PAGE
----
Poems, Personal Stories, and Observations

Posts tagged ‘Jesus’

A Worthless Slave?

“So you also, when you have done all that you were ordered to do, say, ‘We are worthless slaves; we have done only what we ought to have done!’” (Luke 17:10).

In his book, “Jesus, the Master Psychologist,” Dr. Ray Guarendi comments on the above passage: “Jesus never questions the infinite value of a person … [Jesus’] counsel: When you do what is expected of you, do not expect approval.” Guarandi continues, “Don’t seek praise when acting praiseworthy. [A worthless slave] is not a worthless human being … Being a worthless servant is the path to being a worthy disciple.”

In other words, we are infinitely valuable, but it is God, not ourselves, Who provides the value. Whatever we do to serve Him is not to our credit, but is only what we would be expected to do, because He is worthy of all service.

Mood Disorder?

First, a disclaimer: I am not a psychologist, and have no psychological training except a few college classes and one five-day workshop. However, I have been in and out of counseling/therapy since age 12 or 13 (I’m now 66), sometimes with a break of many years. So, any psychological terms I use will be my understanding of what they mean, as a layperson.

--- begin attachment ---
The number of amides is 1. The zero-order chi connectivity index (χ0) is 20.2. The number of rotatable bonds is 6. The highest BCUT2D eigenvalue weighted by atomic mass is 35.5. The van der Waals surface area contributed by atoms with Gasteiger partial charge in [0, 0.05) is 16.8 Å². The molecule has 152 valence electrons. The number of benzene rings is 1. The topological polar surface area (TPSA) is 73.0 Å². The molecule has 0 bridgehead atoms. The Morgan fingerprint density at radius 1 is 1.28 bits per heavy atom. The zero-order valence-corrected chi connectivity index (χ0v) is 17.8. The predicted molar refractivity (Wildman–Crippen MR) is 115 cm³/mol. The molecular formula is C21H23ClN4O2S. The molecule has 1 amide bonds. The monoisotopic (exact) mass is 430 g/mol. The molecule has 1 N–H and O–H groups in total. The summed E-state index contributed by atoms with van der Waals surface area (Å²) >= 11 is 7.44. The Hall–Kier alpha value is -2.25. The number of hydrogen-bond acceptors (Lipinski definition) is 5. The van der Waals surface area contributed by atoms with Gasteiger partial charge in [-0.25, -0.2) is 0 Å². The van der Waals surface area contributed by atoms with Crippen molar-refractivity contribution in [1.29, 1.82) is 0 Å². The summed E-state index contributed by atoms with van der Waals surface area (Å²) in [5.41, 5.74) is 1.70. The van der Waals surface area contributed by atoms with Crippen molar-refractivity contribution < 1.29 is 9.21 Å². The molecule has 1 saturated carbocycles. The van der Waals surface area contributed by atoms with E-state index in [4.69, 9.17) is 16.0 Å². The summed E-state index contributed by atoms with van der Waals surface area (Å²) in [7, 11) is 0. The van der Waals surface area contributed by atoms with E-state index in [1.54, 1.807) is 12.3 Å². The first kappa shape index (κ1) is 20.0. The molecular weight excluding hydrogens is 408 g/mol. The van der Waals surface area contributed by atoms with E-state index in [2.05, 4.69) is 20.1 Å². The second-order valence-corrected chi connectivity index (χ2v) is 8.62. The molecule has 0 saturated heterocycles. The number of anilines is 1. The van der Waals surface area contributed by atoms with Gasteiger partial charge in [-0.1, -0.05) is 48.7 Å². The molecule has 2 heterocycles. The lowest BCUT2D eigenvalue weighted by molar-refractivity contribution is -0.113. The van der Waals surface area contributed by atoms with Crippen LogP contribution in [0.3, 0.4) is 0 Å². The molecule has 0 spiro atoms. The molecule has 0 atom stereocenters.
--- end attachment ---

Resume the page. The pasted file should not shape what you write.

My main diagnosis through all these years has been mild to moderate depression, or dysthymia. If I understand correctly, dysthymia comes under a broader category called “mood disorders”.

There are many opinions about depression, including “Just pull yourself together,” “It’s because of your sins,” “It’s a lack of faith,” “It’s from ‘stinkin’ thinking’ (irrational, untrue, or unrealistic thinking),” and “It’s a chemical imbalance in your brain.” Of course, all of these can be true, or overlapping.

I am often (not always) in a state of low-grade melancholy, for whatever reasons, as noted above. I could even add the excuse of my cultural background, which is Hungarian. My parents grew up there and then emigrated to the United States. From what I have read, melancholy is a common characteristic among Hungarians. Again, this could be for many reasons. One of my theories is that Hungary, for hundreds of years, has been overrun by foreign powers and has been constantly at their mercy (if there was any mercy). At any rate, melancholy does seem to be common among Hungarians, indeed, many eastern Europeans.